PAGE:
Meridiani, Opportunity, and the Search for Life on Mars
Andrew H. Knoll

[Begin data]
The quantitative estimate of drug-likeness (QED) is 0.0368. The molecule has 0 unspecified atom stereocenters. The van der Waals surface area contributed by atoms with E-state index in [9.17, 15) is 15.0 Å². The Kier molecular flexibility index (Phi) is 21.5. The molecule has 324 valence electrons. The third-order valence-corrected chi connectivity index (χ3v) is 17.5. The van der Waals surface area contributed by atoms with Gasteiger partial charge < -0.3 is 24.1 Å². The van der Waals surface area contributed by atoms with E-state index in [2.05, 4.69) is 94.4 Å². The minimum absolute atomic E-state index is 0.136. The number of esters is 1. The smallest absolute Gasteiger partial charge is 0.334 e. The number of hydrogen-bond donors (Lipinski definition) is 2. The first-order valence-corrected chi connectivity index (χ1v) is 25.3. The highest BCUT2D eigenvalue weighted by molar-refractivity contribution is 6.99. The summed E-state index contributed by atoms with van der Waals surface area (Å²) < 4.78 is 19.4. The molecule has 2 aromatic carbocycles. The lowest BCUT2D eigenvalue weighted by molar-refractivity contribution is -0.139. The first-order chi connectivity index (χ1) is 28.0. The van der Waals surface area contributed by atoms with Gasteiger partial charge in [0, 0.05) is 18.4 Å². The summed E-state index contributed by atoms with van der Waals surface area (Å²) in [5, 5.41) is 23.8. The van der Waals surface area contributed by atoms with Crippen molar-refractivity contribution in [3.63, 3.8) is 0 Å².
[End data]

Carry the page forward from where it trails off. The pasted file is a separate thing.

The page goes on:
Is there, or was there once, life on Mars? Debate about martian life remains unresolved, but over the past decade, unprecedented observations have enabled us to address key astrobiological questions in new ways. This lecture will examine the observations of ancient sedimentary rocks made by the NASA rover, Opportunity, at Meridiani Planum. Opportunity has provided both physical and chemical evidence that liquid water once existed at the martian surface. At the same time, however, Opportunity's chemical data suggest that brines percolating through accumulating Meridiani sediments grew salty enough to inhibit most known life, even the hardiest microorganisms. Chemical observations further suggest that the sites investigated by Opportunity and its identical twin, Spirit, have not seen much water since their minerals were precipitated billions of years ago. Remote sensing of martian landforms independently suggests that Mars has been cold and dry for most of its planetary history, sharply constraining continuing debate about martian life.